The effect was more pronounced among mums with children under 3 years old.
“The employment rate of mothers increased by 4-7 percentage points and their hours of work by around 3 hours per week,” Audrey Bousselin at the Luxembourg Institute of Socio-Economic Research wrote in a working paper released earlier this month.
“Parents whose youngest child is under the age of 3 are found to use more daycare services, for longer hours, while the use of informal care remains unchanged,” according to Bousselin.
In the working paper, Bousselin explained the programme’s path:
“In 2009, the government introduced a childcare voucher. The childcare voucher is universal: all children under 13 years old are eligible, regardless of family’s income and parent’s job. The childcare voucher aimed at increasing the use of formal childcare (including before and after school care), helping parents to find a work-life balance and reducing socio-economic inequalities between children. The childcare voucher reform increased government’s subsidies to childcare facilities. New providers entered the market, increasing the overall provision of subsidised childcare: the number of slots doubled between 2009 and 2014”.
Under the childcare voucher system, the number of “mothers whose youngest children are under 3 years old” in the workforce rose 4 percentage points. “The incidence of part-time work” increased by 7 percentage points.
The impact was greater for “more vulnerable mothers”, meaning those with lower educational levels, migrant backgrounds and single parents.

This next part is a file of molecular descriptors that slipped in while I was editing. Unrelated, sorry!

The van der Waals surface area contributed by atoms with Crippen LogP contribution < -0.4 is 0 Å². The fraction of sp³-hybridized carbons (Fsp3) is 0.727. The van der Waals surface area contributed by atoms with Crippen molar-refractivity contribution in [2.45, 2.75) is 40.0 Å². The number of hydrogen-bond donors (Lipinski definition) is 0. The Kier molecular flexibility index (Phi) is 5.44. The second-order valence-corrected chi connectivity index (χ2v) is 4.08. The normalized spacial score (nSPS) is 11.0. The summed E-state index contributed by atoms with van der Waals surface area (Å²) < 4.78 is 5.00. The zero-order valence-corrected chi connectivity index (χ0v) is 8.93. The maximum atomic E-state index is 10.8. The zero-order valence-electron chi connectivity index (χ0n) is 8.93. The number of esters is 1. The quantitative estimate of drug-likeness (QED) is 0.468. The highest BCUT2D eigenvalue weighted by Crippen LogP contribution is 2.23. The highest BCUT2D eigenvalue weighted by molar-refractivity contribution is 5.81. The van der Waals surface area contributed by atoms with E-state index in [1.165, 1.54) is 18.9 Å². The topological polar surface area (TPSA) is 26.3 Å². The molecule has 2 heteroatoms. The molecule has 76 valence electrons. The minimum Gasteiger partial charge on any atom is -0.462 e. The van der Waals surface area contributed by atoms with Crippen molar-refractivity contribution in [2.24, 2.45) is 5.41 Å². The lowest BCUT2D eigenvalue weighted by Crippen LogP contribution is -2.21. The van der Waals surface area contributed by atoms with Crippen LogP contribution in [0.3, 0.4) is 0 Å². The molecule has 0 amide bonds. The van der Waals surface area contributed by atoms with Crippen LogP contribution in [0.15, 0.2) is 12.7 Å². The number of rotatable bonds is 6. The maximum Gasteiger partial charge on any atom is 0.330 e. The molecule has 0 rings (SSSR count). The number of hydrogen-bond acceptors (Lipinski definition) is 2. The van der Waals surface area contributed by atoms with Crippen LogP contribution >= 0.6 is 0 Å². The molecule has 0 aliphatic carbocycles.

“The results show a positive impact of the reform on the hours of daycare, which increased by almost 3 hours per week....
“After the reform, parents of children under the age of three are thus more likely to use daycare and for longer hours. As daycare has became [sic] cheaper and more widely available with the reform, parents may have now more incentives to use daycare than in the past. These results suggest that the voucher policy reach its (primary) goal of increasing the use of daycare services.”
Bousselin said she did “not find a significant effect of the reform on employment of fathers whose youngest child is less than 3 years old.” Rather, parents of 0- to 2-year-olds:
“…modify the childcare arrangement: they are more likely to rely on daycare, with an average increase of 3 hours per week. I do not find that parents substitute the new subsidised places to informal care arrangements, suggesting that there is no crowding out effect of the reform.”
The working paper, “Expanding access to universal childcare: Effects on childcare arrangements and maternal employment”, was published by Liser on 8 August.
Separate Liser research in 2018 found that Luxembourg’s parental leave policy boosted the rate of working mothers.